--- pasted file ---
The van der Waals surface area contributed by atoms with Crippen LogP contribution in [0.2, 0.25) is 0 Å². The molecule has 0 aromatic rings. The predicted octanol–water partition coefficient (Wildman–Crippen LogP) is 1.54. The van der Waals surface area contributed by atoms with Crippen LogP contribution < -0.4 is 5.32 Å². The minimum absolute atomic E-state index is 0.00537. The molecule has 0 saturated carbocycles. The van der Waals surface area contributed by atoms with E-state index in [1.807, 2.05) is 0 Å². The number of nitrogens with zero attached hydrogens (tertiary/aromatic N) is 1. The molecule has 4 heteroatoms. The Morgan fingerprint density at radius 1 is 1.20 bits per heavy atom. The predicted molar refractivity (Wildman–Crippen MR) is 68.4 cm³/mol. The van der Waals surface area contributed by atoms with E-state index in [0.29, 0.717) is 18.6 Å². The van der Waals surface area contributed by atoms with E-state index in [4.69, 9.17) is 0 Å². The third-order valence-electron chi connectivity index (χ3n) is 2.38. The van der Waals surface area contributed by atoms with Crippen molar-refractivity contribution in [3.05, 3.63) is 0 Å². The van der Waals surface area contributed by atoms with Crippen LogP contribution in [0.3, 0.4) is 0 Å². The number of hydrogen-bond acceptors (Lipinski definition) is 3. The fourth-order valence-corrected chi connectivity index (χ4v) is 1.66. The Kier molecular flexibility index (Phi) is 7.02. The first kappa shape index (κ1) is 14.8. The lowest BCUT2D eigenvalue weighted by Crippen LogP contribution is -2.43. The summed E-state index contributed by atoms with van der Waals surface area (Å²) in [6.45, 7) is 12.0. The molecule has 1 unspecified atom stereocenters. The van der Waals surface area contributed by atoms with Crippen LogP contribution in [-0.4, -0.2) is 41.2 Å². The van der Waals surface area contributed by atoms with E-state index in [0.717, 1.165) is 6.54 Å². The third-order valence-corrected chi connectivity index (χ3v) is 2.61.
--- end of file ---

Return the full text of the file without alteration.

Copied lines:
The van der Waals surface area contributed by atoms with Crippen LogP contribution in [0.2, 0.25) is 0 Å². The molecule has 0 aromatic rings. The predicted octanol–water partition coefficient (Wildman–Crippen LogP) is 1.54. The van der Waals surface area contributed by atoms with Crippen LogP contribution < -0.4 is 5.32 Å². The minimum absolute atomic E-state index is 0.00537. The molecule has 0 saturated carbocycles. The van der Waals surface area contributed by atoms with E-state index in [1.807, 2.05) is 0 Å². The number of nitrogens with zero attached hydrogens (tertiary/aromatic N) is 1. The molecule has 4 heteroatoms. The Morgan fingerprint density at radius 1 is 1.20 bits per heavy atom. The predicted molar refractivity (Wildman–Crippen MR) is 68.4 cm³/mol. The van der Waals surface area contributed by atoms with E-state index in [0.29, 0.717) is 18.6 Å². The van der Waals surface area contributed by atoms with E-state index in [4.69, 9.17) is 0 Å². The third-order valence-electron chi connectivity index (χ3n) is 2.38. The van der Waals surface area contributed by atoms with Crippen molar-refractivity contribution in [3.05, 3.63) is 0 Å². The van der Waals surface area contributed by atoms with Crippen LogP contribution in [0.3, 0.4) is 0 Å². The number of hydrogen-bond acceptors (Lipinski definition) is 3. The fourth-order valence-corrected chi connectivity index (χ4v) is 1.66. The Kier molecular flexibility index (Phi) is 7.02. The first kappa shape index (κ1) is 14.8. The lowest BCUT2D eigenvalue weighted by Crippen LogP contribution is -2.43. The summed E-state index contributed by atoms with van der Waals surface area (Å²) in [6.45, 7) is 12.0. The molecule has 1 unspecified atom stereocenters. The van der Waals surface area contributed by atoms with Crippen LogP contribution in [-0.4, -0.2) is 41.2 Å². The van der Waals surface area contributed by atoms with E-state index in [0.717, 1.165) is 6.54 Å². The third-order valence-corrected chi connectivity index (χ3v) is 2.61.